Scores of people, including children, have been wounded after a series of explosions in restaurants and public squares hit the eastern Afghan city of Jalalabad, as the country marked the 100th anniversary of its independence from British rule.
Noor Ahmad Habibi, a deputy spokesman for the governor of Nangarhar province, said on Monday at least 66 people were wounded in as many as 10 blasts reported in and around the city.
No one has claimed responsibility for the attacks.
“We came to the city to celebrate and were headed to the main square when the bomb went off. I got injured and then someone brought me to the hospital,” Walid, 17, from Pachir Agaam district in Jalalabad, told Al Jazeera.
“It was supposed to be a happy day and they come and kill people. They brought us sorrow on a day where people were supposed to be happy.”
The blasts followed a bomb attack over the weekend on a wedding reception in the capital, Kabul, in which at least 63 people were killed and nearly 200 wounded.
That attack was claimed by the Islamic State of Iraq and the Levant (ISIL or ISIS) group.
Extensive celebrations were planned throughout Afghanistan on Monday, with $4.8m allocated by the government to be spent on the festivities in a June presidential decree.
But in Kabul, independence day events were curtailed out of respect for those who died in Saturday’s attack.
The main event to coincide with the reopening of Darulaman Palace, which was heavily damaged during the civil war in the 1990s, was postponed as well.
“There is still concern over the security in light of Saturday night,” Al Jazeera’s Charlotte Bellis, reporting from the capital, said.
“A lot of people are staying home just out of caution instead of celebrating in large groups.”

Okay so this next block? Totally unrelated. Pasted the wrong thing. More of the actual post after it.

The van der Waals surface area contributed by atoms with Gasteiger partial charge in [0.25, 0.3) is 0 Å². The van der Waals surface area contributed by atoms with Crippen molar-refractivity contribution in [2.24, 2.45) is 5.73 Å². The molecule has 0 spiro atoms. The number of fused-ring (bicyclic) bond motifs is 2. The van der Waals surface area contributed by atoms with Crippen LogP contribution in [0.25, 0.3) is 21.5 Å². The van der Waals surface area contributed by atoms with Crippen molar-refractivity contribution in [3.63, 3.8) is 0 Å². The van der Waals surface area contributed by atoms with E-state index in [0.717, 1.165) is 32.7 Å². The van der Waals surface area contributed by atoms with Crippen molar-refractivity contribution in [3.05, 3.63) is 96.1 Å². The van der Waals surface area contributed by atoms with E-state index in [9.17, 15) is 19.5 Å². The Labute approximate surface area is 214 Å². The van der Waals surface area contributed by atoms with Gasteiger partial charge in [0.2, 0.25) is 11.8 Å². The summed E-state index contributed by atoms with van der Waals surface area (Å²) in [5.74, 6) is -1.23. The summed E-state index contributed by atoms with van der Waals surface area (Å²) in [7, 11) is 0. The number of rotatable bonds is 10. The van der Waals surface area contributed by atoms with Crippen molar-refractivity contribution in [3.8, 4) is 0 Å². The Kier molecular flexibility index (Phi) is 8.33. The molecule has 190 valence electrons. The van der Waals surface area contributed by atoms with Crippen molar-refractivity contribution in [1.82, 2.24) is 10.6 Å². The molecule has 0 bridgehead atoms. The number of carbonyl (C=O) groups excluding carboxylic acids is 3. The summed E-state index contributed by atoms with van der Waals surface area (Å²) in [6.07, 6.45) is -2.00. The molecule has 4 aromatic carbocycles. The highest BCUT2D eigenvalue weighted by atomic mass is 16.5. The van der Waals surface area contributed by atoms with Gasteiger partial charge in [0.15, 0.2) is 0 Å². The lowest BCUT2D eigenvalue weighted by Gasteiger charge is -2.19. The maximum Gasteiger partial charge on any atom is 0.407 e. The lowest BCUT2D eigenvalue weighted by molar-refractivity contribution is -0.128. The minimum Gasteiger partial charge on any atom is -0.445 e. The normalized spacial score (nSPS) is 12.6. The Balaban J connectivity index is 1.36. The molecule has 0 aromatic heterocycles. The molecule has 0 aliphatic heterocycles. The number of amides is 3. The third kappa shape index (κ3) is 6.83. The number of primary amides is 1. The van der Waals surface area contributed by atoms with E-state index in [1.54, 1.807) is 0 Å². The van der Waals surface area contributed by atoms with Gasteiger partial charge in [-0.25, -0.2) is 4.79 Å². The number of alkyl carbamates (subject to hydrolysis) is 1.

In an independence day address, Afghan President Ashraf Ghani called on the international community to stand with Afghanistan to eradicate the fighters’ “nests”.
“Our fight against the Daesh will continue,” he said, referring to ISIL.
In Jalalabad, where the streets were covered in posters and cars were draped in flags, many had painted their faces with the colours of the Afghan flag: black, red and green.
Young Afghans, including children, were seen dancing to national songs.
“We all came … to celebrate independence. We bought loud speakers to play national music, and while we were all dancing, the first bomb went off,” Zahir Jan, a Jalalabad resident, told Al Jazeera.
“I don’t know what happened next but I opened my eyes at the hospital. Eight of my friends are injured.”
Najibullah, 28, got a phone call from his friends that his nine-year-old nephew was wounded in one of the blasts.
“I rushed to the hospital when I heard about my nephews. I saw five to six children injured as well at the hospital,” he told Al Jazeera.
The latest incidents come as the United States and the Taliban have been holding regular meetings in Qatar since October to try to end the country’s 18-year conflict.
A potential agreement would see the US withdraw its approximately 14,000 soldiers from Afghanistan in exchange for Taliban security guarantees.
In an independence day statement, the Taliban said it was looking forward to the departure of all foreign forces.
“The day approaches closer when these invaders shall completely leave our country, akin to the British and Soviets before them,” it said.
While never part of the British empire, Afghanistan gained complete independence from Britain on August 19, 1919.
Additional reporting by Mohsin Khan Momand and Mohammed Harun Arsalai in Jalalabad